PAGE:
Pseudo-Exfoliation / Small Pupil / Weak Zonules / Shallow AC (watch video below)
A sweet 80 year old patient comes to see you for cataract surgery. The best corrected vision is 20/100 and she presents with the following slit-lamp examination of the anterior segment. Look carefully at this pre-operative photograph:
There is a 3+ nuclear sclerotic cataract and the maximum dilation after three sets of mydriatic drops is about 4 mm. The anterior chamber is shallow at about 2 mm and biometry shows a slightly longer axial length of 24 mm. Using the Ladas Super Formula at www.IOLcalc.com, you determine that an IOL of +18.5 (using an A-constant of 119.2) will give an emmetropic post-op result. What do you see on the anterior lens capsule?
Zooming to higher power magnification on the slit-lamp shows a round area of deposits of pseudo-exfoliative material. At even higher detail we can see that there is a zone of clearance on the anterior lens capsule. The iris margin “wipes” the surface of the anterior capsule so that no pseudo-exfoliative material is deposited in this ring-shaped area. There are deposits in the center and periphery of the anterior lens capsule.
Pseudoexfoliation is associated with glaucoma, iris abnormalities and zonular weakness, all of which can cause difficulty during phacoemulsification. Proper preparation and early intervention can make surgery easier for the surgeon and safer for the patient. Pseudoexfoliative material can be dispersed throughout the anterior segment on the anterior lens capsule in a target manner as shown above, over the zonules and ciliary processes, on the iris and in the angle of the eye (referred to as Sampaolesi’s line on gonioscopy). Any iridodonesis or phacodonesis that is noted at the slit lamp is an indication of severe zonular weakness. A pearl that I learned from Alan Crandall, MD, is to beware of a shallow anterior chamber in patients with pseudoexfoliation because it usually means that the entire lens-iris diaphragm is loose and pushing forward, thereby shallowing the anterior chamber. This patient has an AC depth of just 2 mm in the setting of a 24 mm axial length — this is a high risk for loose zonules.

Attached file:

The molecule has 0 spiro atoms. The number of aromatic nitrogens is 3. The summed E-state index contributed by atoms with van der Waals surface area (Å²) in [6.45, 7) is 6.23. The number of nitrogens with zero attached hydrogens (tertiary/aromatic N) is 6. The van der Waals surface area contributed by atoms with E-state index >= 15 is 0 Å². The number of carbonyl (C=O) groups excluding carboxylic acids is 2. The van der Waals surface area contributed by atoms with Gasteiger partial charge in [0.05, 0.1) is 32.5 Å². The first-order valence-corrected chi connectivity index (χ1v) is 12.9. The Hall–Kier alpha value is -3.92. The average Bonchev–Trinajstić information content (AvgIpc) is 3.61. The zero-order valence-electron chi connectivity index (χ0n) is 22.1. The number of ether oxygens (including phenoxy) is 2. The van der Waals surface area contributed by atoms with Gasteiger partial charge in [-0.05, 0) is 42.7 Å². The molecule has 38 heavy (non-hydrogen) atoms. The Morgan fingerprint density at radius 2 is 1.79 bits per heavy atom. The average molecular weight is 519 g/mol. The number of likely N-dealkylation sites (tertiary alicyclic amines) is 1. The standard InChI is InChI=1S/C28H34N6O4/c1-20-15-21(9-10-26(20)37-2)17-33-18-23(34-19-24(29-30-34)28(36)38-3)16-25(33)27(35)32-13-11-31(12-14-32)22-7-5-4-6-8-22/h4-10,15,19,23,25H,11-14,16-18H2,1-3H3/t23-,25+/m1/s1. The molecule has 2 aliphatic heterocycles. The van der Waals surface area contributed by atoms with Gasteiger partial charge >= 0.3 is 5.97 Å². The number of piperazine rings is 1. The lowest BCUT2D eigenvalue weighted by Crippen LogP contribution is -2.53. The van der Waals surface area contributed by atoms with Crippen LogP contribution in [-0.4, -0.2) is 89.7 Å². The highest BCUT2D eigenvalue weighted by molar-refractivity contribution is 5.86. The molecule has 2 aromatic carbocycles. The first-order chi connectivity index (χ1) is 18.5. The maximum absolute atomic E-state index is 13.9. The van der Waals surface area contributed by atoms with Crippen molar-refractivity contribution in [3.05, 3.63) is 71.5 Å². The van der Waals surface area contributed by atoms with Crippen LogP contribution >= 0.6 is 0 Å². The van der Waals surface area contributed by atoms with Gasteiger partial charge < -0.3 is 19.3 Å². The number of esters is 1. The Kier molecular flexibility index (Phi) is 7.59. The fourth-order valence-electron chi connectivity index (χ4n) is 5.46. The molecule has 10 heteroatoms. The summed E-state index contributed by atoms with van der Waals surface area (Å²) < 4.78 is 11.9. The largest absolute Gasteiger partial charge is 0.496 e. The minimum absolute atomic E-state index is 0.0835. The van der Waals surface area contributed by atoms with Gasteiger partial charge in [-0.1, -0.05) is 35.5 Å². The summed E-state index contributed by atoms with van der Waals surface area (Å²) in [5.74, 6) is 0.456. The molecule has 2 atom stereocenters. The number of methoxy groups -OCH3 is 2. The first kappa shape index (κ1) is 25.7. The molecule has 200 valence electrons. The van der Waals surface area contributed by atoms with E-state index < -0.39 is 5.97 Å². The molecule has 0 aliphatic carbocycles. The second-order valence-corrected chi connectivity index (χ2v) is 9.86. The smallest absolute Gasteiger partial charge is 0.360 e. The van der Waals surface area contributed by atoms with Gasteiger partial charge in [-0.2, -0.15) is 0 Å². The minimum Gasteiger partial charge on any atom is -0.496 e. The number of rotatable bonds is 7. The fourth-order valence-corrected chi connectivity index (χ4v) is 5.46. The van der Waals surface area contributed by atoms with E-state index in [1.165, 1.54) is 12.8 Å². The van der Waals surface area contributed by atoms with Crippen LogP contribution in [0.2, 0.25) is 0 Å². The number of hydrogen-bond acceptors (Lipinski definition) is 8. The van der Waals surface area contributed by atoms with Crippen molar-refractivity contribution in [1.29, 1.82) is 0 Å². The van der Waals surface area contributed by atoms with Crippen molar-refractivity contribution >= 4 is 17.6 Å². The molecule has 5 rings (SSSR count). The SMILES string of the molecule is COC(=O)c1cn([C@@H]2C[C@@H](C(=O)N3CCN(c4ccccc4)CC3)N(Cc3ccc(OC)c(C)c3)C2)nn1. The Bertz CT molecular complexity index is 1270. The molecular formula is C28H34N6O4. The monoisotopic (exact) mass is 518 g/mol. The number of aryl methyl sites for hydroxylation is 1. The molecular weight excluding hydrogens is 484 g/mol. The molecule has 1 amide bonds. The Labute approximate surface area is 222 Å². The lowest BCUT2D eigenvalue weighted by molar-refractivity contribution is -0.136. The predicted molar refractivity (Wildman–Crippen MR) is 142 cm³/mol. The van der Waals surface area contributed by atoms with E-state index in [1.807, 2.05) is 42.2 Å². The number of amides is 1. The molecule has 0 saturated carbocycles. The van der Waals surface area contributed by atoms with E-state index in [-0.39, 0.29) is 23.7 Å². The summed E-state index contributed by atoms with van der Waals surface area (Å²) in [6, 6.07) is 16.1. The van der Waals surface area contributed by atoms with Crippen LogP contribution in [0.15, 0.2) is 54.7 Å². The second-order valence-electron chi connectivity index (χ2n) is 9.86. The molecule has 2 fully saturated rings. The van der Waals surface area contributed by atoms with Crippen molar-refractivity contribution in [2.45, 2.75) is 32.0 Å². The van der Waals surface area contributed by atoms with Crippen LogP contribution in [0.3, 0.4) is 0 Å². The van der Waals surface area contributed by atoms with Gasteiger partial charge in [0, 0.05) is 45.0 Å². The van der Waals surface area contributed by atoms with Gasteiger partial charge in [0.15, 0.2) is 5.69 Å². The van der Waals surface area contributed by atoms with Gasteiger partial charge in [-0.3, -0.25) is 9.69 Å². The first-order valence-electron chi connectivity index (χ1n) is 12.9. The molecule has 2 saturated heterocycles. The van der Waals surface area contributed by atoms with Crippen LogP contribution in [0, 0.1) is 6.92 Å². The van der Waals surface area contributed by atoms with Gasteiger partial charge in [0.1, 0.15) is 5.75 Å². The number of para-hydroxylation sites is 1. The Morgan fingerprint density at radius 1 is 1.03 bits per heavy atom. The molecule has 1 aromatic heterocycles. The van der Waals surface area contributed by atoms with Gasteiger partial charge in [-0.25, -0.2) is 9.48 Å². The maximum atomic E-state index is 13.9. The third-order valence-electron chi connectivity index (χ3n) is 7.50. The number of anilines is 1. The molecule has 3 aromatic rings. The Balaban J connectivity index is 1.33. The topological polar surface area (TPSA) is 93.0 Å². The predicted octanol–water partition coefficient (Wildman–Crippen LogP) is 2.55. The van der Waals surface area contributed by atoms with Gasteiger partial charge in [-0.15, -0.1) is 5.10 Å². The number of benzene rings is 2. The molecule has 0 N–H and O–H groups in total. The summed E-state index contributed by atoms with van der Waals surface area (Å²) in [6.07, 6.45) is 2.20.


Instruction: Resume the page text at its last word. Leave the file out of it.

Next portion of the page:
This photo shows deposits of pseudo-exfoliative material on the iris at the pupil margin:
The association with glaucoma is high, and patients should be screened for optic nerve damage and treated if an elevated IOP is detected. These pseudoexfoliation patients may be more prone to inflammation, and they should receive preoperative topical nonsteroidal anti-inflammatory drugs, which will also help prevent intraoperative miosis.
For this case, we are going to use a technique of bringing the nucleus out of the capsular bag and tilting it into the iris plane so that the iris sphincter is holding it in place. This requires a capsulorrhexis of at least 5 mm in diameter, but our current pupil size is just 4 mm. Injecting viscoelastic at the pupil margin can help to push the iris and expand the pupil, a technique Robert Osher, MD, has called viscomydriasis. We can then make the capsulorrhexis right at the pupil margin or, even better, just underneath it. Most experienced surgeons, having done thousands of procedures already, can make the capsulorrhexis larger than the pupil without directly visualizing it.
Balanced salt solution is used to hydrodissect the nucleus out of the capsular bag and then tilt it into the iris plane. The iris sphincter will now hold the nucleus in place while the surgeon uses a phaco chop technique to emulsify and aspirate it. This technique brings the nucleus out of the capsular bag in order to minimize stress on the zonules. And even in cases in which there is zonular laxity, this supracapsular technique can be safer than intracapsular techniques such as divide-and-conquer.
Watch the narrated video below to learn these techniques: